Sunday, June 10, 2012
Book talk: Every house on Henrietta's street is identical: each one newly made of vinyl and glue with flat roofs sitting behind plastic lawns in their own soundproof and airtight cocoon. Every house, except Henrietta's. Henrietta's house is made of wood, with a sloping roof and an old-fashioned attic. Henrietta's mother thinks that it must be some contaminant in their old house that is causing Henrietta's blinding headaches. But Henrietta knows it isn't the house at all. It's the Wikkeling. Most people can't see the Wikkeling and Henrietta knows if she tries to explain it she'll only sound crazy. Luckily she's found some allies, but will the neighbor boy, a kindergartener, and a Wild Housecat be enough to defeat the mysterious creature or will they all end up Finished?
Rocks my socks: I read this book at the end of long day when I was in a terrible mood, but from the very start Arntson made me forget all my troubles and took me away to a frightening and thought-provoking dystopia that nevertheless left me feeling far better than when I picked up the novel. First off it started with a poem about a cat which instantly wins it points in my book. Secondly it established the atmosphere and setting with wonderfully creative details like exhaust that is made to smell like lilacs to make the constant traffic jam more bearable and honk ads to take advantage of it. Thirdly it introduces us to the main character Henrietta who is described as looking like a brick, "And yet Henrietta was not a stupid, confused, petulant block. Or at least, she didn't feel like one. Inside, she was just herself--a person to whom she'd scarcely yet been introduced." The narrator then goes on to warn the reader: "She will not become beautiful when someone gives her a new hairstyle. She will not find a miracle cure for her pimples when an angel sees she's a good girl inside. She will not find out that she's actually a princess, and she won't become happy forever when a prince marries her. Those books are out there, and your school librarian can help you find one. This isn't it." I know not everyone likes that kind of fourth wall destruction but when I read that passage I was completely sold.
A lot of time is spent on describing the school and as someone who works in an elementary school I found the descriptions eerily prescient and appreciated their warning about where we may end up if we are not careful--and isn't that what the best dystopian novels do? I am lucky because I work in a really creative and wonderful independent school but I've had enough discussions with colleagues at more typical schools to feel a chill down my spine when I read about how the classes were more or less constantly preparing for the next standardized test with instant updates sent to parents on their student's progress via their cell phones. Students who score poorly are marked as 'at risk' so that their score will not bring down the class average and if that happens twice they are 'finished.' At lunch students sit in individual carrels and watch videos on history, the only non-graded period because history "wasn't related to anything" (I knew that would make my history grad student sister cringe) This period provided the delightfully dystopian quote "We must be courageous enough to look forward without fear, and sensible enough to fear looking backward!" When travelling to and from school students wear four seat belts on the bus: one lap, two shoulder, and a one across the head. Even when they are sleeping a BedCam sends their image directly to the parents' bedroom for monitoring.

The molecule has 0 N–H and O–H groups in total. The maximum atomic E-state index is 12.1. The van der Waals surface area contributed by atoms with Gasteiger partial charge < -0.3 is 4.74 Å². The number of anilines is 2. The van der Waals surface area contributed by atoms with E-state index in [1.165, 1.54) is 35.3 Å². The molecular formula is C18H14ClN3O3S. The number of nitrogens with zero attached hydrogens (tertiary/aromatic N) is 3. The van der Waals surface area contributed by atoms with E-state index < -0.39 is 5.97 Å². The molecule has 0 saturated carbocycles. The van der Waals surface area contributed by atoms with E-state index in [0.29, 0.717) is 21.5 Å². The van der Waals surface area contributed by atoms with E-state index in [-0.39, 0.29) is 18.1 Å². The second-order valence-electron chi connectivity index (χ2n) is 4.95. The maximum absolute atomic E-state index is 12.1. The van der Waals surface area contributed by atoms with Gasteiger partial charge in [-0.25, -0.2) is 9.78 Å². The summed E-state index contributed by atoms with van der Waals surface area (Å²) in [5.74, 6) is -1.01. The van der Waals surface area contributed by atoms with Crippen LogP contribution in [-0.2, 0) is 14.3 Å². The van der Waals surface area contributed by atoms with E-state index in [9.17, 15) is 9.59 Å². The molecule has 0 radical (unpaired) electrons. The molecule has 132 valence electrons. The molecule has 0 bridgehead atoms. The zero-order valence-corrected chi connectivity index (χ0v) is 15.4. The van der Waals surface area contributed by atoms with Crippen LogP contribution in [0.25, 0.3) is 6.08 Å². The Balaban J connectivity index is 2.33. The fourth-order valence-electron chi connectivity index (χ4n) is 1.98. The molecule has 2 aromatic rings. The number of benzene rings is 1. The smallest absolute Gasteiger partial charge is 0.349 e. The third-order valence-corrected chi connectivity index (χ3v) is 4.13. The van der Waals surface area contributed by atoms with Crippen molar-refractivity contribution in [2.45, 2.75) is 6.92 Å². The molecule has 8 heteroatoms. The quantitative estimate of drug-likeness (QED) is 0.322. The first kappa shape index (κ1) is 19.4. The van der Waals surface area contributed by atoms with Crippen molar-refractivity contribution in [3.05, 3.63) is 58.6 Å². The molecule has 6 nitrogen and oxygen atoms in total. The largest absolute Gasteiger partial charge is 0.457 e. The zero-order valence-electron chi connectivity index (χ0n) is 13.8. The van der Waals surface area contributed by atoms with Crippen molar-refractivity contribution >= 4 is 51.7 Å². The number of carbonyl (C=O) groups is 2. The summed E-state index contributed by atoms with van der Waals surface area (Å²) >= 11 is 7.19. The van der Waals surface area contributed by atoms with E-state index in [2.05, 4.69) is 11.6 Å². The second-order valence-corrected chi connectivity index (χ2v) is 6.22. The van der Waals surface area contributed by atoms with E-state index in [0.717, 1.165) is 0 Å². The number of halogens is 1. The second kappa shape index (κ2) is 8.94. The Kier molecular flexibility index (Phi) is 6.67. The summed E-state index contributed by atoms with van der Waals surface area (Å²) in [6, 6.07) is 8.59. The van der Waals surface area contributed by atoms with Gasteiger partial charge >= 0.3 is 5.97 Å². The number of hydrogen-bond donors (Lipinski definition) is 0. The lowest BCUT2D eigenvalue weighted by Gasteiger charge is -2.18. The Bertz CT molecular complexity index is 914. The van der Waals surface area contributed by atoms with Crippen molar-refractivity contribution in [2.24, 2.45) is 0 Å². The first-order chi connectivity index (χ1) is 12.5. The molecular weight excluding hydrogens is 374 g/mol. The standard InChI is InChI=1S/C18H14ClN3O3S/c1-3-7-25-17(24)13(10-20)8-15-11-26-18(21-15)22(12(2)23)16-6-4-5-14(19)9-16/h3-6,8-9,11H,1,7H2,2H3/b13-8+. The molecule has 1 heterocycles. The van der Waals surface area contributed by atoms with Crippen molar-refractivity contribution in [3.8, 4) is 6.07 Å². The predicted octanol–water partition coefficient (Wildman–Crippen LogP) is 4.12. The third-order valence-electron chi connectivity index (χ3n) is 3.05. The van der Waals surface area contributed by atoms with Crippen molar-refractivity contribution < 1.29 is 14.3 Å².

The novel is at times a dystopian commentary on society, at times a horror novel, at times a bildungsroman, and there's also plenty of humor infused throughout. My personal favorite was the crosswalk where Henrietta "pushed the button and waited for the picture of the dead pedestrian to turn into the picture of the scared pedestrian." I appreciated the logic of Henrietta when she's convincing a friend to do something dangerous: "We'll be careful...This kind of thing is the reason people invented carefulness in the first place." Well said! While we're on the subject of Henrietta's friends I love Rose and Gary. I loved that in a society where kids who are Finished end up as garbagemen like that's the worst fate possible Gary actually is fascinated by garbage. I was all ready to be disappointed in the novel for disparaging the profession but I should have had more faith in Arntson. Rose is a wonderfully precocious kindergartener who lives in a secret library so of course I love her. I'd be remiss to end this review without mentioning Terrazzini's wonderful illustrations throughout, especially in the excerpt from the Bestiary which contains delightfully creative creatures that I'd love to learn more about (hint hint, wink wink, nudge nudge Arntson!) The whole book is beautifully designed in fact from the binding to the layout to the endpapers. It's definitely one you'll want a physical copy of to decorate your shelf once you're done with it. You can go ahead and judge this book by its cover all you want!